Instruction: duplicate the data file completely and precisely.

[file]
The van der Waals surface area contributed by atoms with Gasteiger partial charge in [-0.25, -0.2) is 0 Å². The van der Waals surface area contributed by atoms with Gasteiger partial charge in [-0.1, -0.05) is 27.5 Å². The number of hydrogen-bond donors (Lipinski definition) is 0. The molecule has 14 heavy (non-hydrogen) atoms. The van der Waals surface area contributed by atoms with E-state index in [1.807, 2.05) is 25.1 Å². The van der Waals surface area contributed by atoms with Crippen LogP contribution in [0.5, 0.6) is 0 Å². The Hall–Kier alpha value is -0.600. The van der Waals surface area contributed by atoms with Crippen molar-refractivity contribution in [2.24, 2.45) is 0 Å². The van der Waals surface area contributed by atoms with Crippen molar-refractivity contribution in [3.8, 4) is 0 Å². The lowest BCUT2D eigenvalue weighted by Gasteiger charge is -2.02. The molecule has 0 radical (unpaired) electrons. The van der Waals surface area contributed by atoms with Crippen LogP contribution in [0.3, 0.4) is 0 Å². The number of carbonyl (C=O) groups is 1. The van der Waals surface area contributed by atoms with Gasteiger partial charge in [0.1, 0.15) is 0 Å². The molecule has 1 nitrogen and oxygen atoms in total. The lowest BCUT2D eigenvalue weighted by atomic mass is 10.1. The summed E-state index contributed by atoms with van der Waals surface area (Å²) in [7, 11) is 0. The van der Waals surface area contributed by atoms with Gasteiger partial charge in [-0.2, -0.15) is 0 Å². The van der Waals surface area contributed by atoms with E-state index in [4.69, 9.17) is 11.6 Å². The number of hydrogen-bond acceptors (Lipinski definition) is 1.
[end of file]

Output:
The van der Waals surface area contributed by atoms with Gasteiger partial charge in [-0.25, -0.2) is 0 Å². The van der Waals surface area contributed by atoms with Gasteiger partial charge in [-0.1, -0.05) is 27.5 Å². The number of hydrogen-bond donors (Lipinski definition) is 0. The molecule has 14 heavy (non-hydrogen) atoms. The van der Waals surface area contributed by atoms with E-state index in [1.807, 2.05) is 25.1 Å². The van der Waals surface area contributed by atoms with Crippen LogP contribution in [0.5, 0.6) is 0 Å². The Hall–Kier alpha value is -0.600. The van der Waals surface area contributed by atoms with Crippen molar-refractivity contribution in [2.24, 2.45) is 0 Å². The van der Waals surface area contributed by atoms with Crippen molar-refractivity contribution in [3.8, 4) is 0 Å². The lowest BCUT2D eigenvalue weighted by Gasteiger charge is -2.02. The molecule has 0 radical (unpaired) electrons. The van der Waals surface area contributed by atoms with Crippen LogP contribution in [0.3, 0.4) is 0 Å². The number of carbonyl (C=O) groups is 1. The van der Waals surface area contributed by atoms with Gasteiger partial charge in [0.1, 0.15) is 0 Å². The molecule has 1 nitrogen and oxygen atoms in total. The lowest BCUT2D eigenvalue weighted by atomic mass is 10.1. The summed E-state index contributed by atoms with van der Waals surface area (Å²) in [7, 11) is 0. The van der Waals surface area contributed by atoms with Gasteiger partial charge in [-0.2, -0.15) is 0 Å². The van der Waals surface area contributed by atoms with E-state index in [4.69, 9.17) is 11.6 Å². The number of hydrogen-bond acceptors (Lipinski definition) is 1.